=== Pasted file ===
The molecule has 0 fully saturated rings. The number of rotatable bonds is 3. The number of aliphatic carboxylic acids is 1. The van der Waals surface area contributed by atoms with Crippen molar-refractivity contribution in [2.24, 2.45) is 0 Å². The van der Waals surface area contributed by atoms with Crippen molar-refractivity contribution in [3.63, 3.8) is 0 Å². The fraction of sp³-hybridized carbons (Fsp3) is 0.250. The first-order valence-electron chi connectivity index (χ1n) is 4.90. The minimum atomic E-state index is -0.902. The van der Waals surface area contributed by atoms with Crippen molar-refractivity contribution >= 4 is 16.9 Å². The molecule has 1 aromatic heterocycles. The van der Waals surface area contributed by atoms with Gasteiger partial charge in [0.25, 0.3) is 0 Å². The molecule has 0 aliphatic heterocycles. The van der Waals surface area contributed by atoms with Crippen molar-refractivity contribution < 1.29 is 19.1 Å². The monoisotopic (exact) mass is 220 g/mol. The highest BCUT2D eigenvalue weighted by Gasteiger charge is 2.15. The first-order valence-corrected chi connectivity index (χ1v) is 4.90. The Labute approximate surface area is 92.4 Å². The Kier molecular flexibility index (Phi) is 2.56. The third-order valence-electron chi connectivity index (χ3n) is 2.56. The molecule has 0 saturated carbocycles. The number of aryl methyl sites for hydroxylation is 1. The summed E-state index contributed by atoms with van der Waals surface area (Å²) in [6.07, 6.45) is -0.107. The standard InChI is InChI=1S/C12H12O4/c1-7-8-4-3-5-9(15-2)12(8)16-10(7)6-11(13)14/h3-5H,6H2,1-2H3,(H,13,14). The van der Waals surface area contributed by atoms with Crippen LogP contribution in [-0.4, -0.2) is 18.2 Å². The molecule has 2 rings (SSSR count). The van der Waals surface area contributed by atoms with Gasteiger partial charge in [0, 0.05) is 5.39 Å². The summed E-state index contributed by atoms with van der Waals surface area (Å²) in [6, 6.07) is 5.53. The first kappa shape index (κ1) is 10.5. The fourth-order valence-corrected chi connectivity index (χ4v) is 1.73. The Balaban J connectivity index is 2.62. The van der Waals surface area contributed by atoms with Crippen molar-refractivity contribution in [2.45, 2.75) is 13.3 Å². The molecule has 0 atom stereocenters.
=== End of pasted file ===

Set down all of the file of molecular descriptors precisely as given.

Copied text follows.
The molecule has 0 fully saturated rings. The number of rotatable bonds is 3. The number of aliphatic carboxylic acids is 1. The van der Waals surface area contributed by atoms with Crippen molar-refractivity contribution in [2.24, 2.45) is 0 Å². The van der Waals surface area contributed by atoms with Crippen molar-refractivity contribution in [3.63, 3.8) is 0 Å². The fraction of sp³-hybridized carbons (Fsp3) is 0.250. The first-order valence-electron chi connectivity index (χ1n) is 4.90. The minimum atomic E-state index is -0.902. The van der Waals surface area contributed by atoms with Crippen molar-refractivity contribution >= 4 is 16.9 Å². The molecule has 1 aromatic heterocycles. The van der Waals surface area contributed by atoms with Gasteiger partial charge in [0.25, 0.3) is 0 Å². The molecule has 0 aliphatic heterocycles. The van der Waals surface area contributed by atoms with Crippen molar-refractivity contribution < 1.29 is 19.1 Å². The monoisotopic (exact) mass is 220 g/mol. The highest BCUT2D eigenvalue weighted by Gasteiger charge is 2.15. The first-order valence-corrected chi connectivity index (χ1v) is 4.90. The Labute approximate surface area is 92.4 Å². The Kier molecular flexibility index (Phi) is 2.56. The third-order valence-electron chi connectivity index (χ3n) is 2.56. The molecule has 0 saturated carbocycles. The number of aryl methyl sites for hydroxylation is 1. The summed E-state index contributed by atoms with van der Waals surface area (Å²) in [6.07, 6.45) is -0.107. The standard InChI is InChI=1S/C12H12O4/c1-7-8-4-3-5-9(15-2)12(8)16-10(7)6-11(13)14/h3-5H,6H2,1-2H3,(H,13,14). The van der Waals surface area contributed by atoms with Crippen LogP contribution in [-0.4, -0.2) is 18.2 Å². The molecule has 2 rings (SSSR count). The van der Waals surface area contributed by atoms with Gasteiger partial charge in [0, 0.05) is 5.39 Å². The summed E-state index contributed by atoms with van der Waals surface area (Å²) in [6, 6.07) is 5.53. The first kappa shape index (κ1) is 10.5. The fourth-order valence-corrected chi connectivity index (χ4v) is 1.73. The Balaban J connectivity index is 2.62. The van der Waals surface area contributed by atoms with Crippen molar-refractivity contribution in [2.45, 2.75) is 13.3 Å². The molecule has 0 atom stereocenters.